Did Anything Change in Your Household?
Some dogs may be sensitive enough that a change in their environment may cause inappetence. Examples include a new addition to the family (whether a new pet or a new baby), construction, having people over, or even a change in the location of the food and water bowls.
While noise phobias aren’t specific to your household necessarily, things like thunderstorms and fireworks can also cause enough anxiety to discourage your dog from eating.
Is Your Dog Not Eating Dry Food?
Does your dog turn up their nose at dry food, only to wolf down canned food the minute you set it down? This is a common complaint from pet parents, and it can mean a few different things.
It may be that your dog has dental or oral pain. Many pet parents believe that if their pet is eating, they must not have oral pain, but that’s not the case. They have to eat, so many dog struggle silently with oral pain for months or years until a dental procedure is done to extract any rotten or infected teeth.
While some dogs will still eat dry food even with severe oral pain, many prefer canned food, as it’s easier to chew. If your dog is no longer wanting to eat dry food but will eat canned, they should be seen by their veterinarian for an oral examination.
It may also be that your dog prefers canned food to dry food, as it often smells stronger and may be seen as more of a “treat.” Try mixing canned food with the dry kibble to encourage your dog to eat, and gradually transitioning to a higher ratio of dry food, until your dog is back to eating dry kibble.
Some dogs simply refuse to eat kibble in favor of canned food. While this can have some negative consequences, such as worse dental disease or a higher food bill, it may not be a problem to have your dog on canned food long-term. Talk to your veterinarian to see if feeding your dog an all-canned diet may be the best option for them.
While senior dogs may have lower caloric requirements than young dogs, and therefore may eat less than they used to, marked weight loss or a refusal to eat is not normal and can indicate serious underlying health conditions.
These can include, but are not limited to:
Cognitive decline, mobility issues, or vision loss can also cause a dog to not eat if they are unable to find or get to their food bowl. It is important for senior dogs to have a feeding routine, that the food bowl remain in the same area of the house so that they know where to find it, and that they have a rug or yoga mat to stand on while eating to avoid slipping or having trouble standing on hard floors.
If your senior dog has gone longer than 24 hours without eating, they should see their veterinarian for a thorough physical examination and possible diagnostics to investigate the cause of their loss of appetite.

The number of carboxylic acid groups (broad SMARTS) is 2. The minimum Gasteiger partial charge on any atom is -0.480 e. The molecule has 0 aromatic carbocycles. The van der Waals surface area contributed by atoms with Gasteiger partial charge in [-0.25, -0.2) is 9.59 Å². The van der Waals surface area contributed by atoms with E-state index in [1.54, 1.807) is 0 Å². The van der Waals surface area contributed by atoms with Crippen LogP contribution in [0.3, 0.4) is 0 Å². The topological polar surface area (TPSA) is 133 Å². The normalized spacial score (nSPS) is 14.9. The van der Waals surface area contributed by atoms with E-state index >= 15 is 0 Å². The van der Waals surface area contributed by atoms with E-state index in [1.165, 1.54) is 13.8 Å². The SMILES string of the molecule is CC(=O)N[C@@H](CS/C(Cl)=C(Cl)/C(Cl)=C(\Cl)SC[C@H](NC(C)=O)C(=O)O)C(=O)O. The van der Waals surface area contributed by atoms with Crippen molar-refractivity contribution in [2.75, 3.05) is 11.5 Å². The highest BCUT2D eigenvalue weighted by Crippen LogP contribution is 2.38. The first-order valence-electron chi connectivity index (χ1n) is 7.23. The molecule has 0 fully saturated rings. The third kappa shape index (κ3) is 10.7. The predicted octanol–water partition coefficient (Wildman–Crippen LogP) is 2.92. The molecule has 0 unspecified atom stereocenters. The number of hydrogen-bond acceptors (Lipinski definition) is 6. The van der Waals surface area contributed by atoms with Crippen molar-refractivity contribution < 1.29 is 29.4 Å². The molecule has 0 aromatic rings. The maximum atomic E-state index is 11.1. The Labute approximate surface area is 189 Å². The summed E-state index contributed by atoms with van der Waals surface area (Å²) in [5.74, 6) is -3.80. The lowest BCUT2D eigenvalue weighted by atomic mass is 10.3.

A young, healthy puppy shouldn’t go more than a few hours without eating.
Small breed puppies, especially, are at a high risk of hypoglycemia (low blood sugar) and should be watched closely for signs of lethargy or collapse if they are not eating. If this happens, they should be treated on an emergency basis.
Some puppies may not like larger kibble, as it can be hard for their puppy teeth to chew, especially if they are just transitioning to solid food. This can be remedied by mixing in water and letting it soak to create more of a porridge consistency, or the kibble can be mixed with canned food as well.
If your puppy still will not eat, they should be seen right away by a veterinarian. If they are also lethargic, vomiting, or having diarrhea, they should be seen on an emergency basis.
She’s Getting Too Many Treats
It’s hard to hold on to your sandwich when your dog is staring at you with those big, beautiful eyes, but her expert begging skills could be the cause of her lackluster appetite. Eating too much during the day will fill her tummy and spoil her dinner. It also matters what kinds of treats you give your fur baby. Pup parents who are in the habit of giving their dogs “human foods” are more likely to have picky eaters on their hands. Once a dog realizes there are better, more delicious, options out there, she might decide her regular dry dog food isn’t good enough.
Whether your dog’s belly is already full or she’s waiting for something better, it’s time to get tough and pull back on treating. Make it a rule that no one in the family is allowed to give the dog table scraps. Only give her healthy, low-calorie dog treats during training sessions. Besides those training treats, the only time your dog should get food is during meal times. You can split up her daily calories into 3-4 small meals a day, but she needs to lose her dependency on treats. It’s also important to note that too much treating during the day can lead to overfeeding which can cause obesity and other related health issues.
What to do when your dog not eating food or drinking water l Tips on LOSS OF APPETITE l
When it comes to the canine appetite, most people are used to dogs gobbling everything in sight. They rush to eat their meals and taste test things you’d never dream of putting near your mouth. But on the opposite side of that spectrum, it’s not uncommon for dogs to be picky eaters or suddenly stop eating altogether. These are the dogs that barely nibble on their kibble and turn their wet noses up at everything in their dishes.
Not eating is an obvious concern, and it’s important for you to figure out the reason behind your dog’s lack of appetite. If your dog won’t eat, it’s probably for one of these reasons.